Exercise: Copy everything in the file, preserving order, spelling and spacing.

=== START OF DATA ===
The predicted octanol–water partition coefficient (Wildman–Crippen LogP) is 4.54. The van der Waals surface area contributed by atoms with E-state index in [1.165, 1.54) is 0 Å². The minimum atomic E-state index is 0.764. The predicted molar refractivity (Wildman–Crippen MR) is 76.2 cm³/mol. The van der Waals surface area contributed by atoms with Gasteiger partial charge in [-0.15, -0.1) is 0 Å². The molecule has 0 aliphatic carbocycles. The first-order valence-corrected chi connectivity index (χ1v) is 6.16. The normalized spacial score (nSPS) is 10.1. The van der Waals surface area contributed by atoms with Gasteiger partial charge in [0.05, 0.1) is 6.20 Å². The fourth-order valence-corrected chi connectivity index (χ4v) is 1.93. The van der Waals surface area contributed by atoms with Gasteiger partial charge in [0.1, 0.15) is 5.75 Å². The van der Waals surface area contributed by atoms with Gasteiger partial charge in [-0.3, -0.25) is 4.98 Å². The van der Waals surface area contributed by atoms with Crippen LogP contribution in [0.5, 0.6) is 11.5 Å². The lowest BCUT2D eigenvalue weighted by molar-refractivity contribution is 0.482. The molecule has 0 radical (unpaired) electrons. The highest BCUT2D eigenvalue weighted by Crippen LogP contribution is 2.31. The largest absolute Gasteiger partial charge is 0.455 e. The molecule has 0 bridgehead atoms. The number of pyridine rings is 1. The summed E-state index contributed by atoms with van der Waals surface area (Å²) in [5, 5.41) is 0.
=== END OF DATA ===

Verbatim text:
The predicted octanol–water partition coefficient (Wildman–Crippen LogP) is 4.54. The van der Waals surface area contributed by atoms with E-state index in [1.165, 1.54) is 0 Å². The minimum atomic E-state index is 0.764. The predicted molar refractivity (Wildman–Crippen MR) is 76.2 cm³/mol. The van der Waals surface area contributed by atoms with Gasteiger partial charge in [-0.15, -0.1) is 0 Å². The molecule has 0 aliphatic carbocycles. The first-order valence-corrected chi connectivity index (χ1v) is 6.16. The normalized spacial score (nSPS) is 10.1. The van der Waals surface area contributed by atoms with Gasteiger partial charge in [0.05, 0.1) is 6.20 Å². The fourth-order valence-corrected chi connectivity index (χ4v) is 1.93. The van der Waals surface area contributed by atoms with Gasteiger partial charge in [0.1, 0.15) is 5.75 Å². The van der Waals surface area contributed by atoms with Gasteiger partial charge in [-0.3, -0.25) is 4.98 Å². The van der Waals surface area contributed by atoms with Crippen LogP contribution in [0.5, 0.6) is 11.5 Å². The lowest BCUT2D eigenvalue weighted by molar-refractivity contribution is 0.482. The molecule has 0 radical (unpaired) electrons. The highest BCUT2D eigenvalue weighted by Crippen LogP contribution is 2.31. The largest absolute Gasteiger partial charge is 0.455 e. The molecule has 0 bridgehead atoms. The number of pyridine rings is 1. The summed E-state index contributed by atoms with van der Waals surface area (Å²) in [5, 5.41) is 0.